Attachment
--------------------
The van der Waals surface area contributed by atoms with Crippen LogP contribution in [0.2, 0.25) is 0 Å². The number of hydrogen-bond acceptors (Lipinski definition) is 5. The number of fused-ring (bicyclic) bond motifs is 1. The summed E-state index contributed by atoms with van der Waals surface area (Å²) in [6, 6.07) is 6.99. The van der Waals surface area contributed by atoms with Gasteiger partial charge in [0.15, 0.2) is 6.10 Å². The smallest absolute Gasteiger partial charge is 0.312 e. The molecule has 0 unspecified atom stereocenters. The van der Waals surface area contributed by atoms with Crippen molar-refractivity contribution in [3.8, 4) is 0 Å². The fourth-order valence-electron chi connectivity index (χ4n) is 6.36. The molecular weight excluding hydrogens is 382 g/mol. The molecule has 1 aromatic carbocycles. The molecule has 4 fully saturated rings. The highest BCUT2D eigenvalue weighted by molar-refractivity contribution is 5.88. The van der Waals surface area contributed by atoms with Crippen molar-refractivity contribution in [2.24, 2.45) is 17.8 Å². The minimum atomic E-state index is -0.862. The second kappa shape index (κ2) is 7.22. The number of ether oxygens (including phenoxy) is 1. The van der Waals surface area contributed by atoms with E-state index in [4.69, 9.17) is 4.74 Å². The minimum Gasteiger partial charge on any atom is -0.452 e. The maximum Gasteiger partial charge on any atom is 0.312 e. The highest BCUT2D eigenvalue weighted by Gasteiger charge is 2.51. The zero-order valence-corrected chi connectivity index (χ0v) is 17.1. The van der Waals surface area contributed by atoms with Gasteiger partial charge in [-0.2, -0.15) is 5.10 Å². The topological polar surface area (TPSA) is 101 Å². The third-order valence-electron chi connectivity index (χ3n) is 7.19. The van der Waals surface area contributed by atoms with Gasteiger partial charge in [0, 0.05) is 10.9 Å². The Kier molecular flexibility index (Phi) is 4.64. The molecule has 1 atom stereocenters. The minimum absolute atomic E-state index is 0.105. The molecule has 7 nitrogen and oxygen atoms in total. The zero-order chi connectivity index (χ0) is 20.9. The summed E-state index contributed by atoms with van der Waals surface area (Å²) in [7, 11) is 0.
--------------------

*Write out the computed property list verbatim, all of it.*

The van der Waals surface area contributed by atoms with Crippen LogP contribution in [0.2, 0.25) is 0 Å². The number of hydrogen-bond acceptors (Lipinski definition) is 5. The number of fused-ring (bicyclic) bond motifs is 1. The summed E-state index contributed by atoms with van der Waals surface area (Å²) in [6, 6.07) is 6.99. The van der Waals surface area contributed by atoms with Gasteiger partial charge in [0.15, 0.2) is 6.10 Å². The smallest absolute Gasteiger partial charge is 0.312 e. The molecule has 0 unspecified atom stereocenters. The van der Waals surface area contributed by atoms with Crippen molar-refractivity contribution in [3.8, 4) is 0 Å². The fourth-order valence-electron chi connectivity index (χ4n) is 6.36. The molecular weight excluding hydrogens is 382 g/mol. The molecule has 1 aromatic carbocycles. The molecule has 4 fully saturated rings. The highest BCUT2D eigenvalue weighted by molar-refractivity contribution is 5.88. The van der Waals surface area contributed by atoms with Crippen molar-refractivity contribution in [2.24, 2.45) is 17.8 Å². The minimum atomic E-state index is -0.862. The second kappa shape index (κ2) is 7.22. The number of ether oxygens (including phenoxy) is 1. The van der Waals surface area contributed by atoms with E-state index in [4.69, 9.17) is 4.74 Å². The minimum Gasteiger partial charge on any atom is -0.452 e. The maximum Gasteiger partial charge on any atom is 0.312 e. The highest BCUT2D eigenvalue weighted by Gasteiger charge is 2.51. The zero-order valence-corrected chi connectivity index (χ0v) is 17.1. The van der Waals surface area contributed by atoms with Gasteiger partial charge in [-0.2, -0.15) is 5.10 Å². The topological polar surface area (TPSA) is 101 Å². The third-order valence-electron chi connectivity index (χ3n) is 7.19. The van der Waals surface area contributed by atoms with Gasteiger partial charge in [0, 0.05) is 10.9 Å². The Kier molecular flexibility index (Phi) is 4.64. The molecule has 1 atom stereocenters. The minimum absolute atomic E-state index is 0.105. The molecule has 7 nitrogen and oxygen atoms in total. The zero-order chi connectivity index (χ0) is 20.9. The summed E-state index contributed by atoms with van der Waals surface area (Å²) in [7, 11) is 0.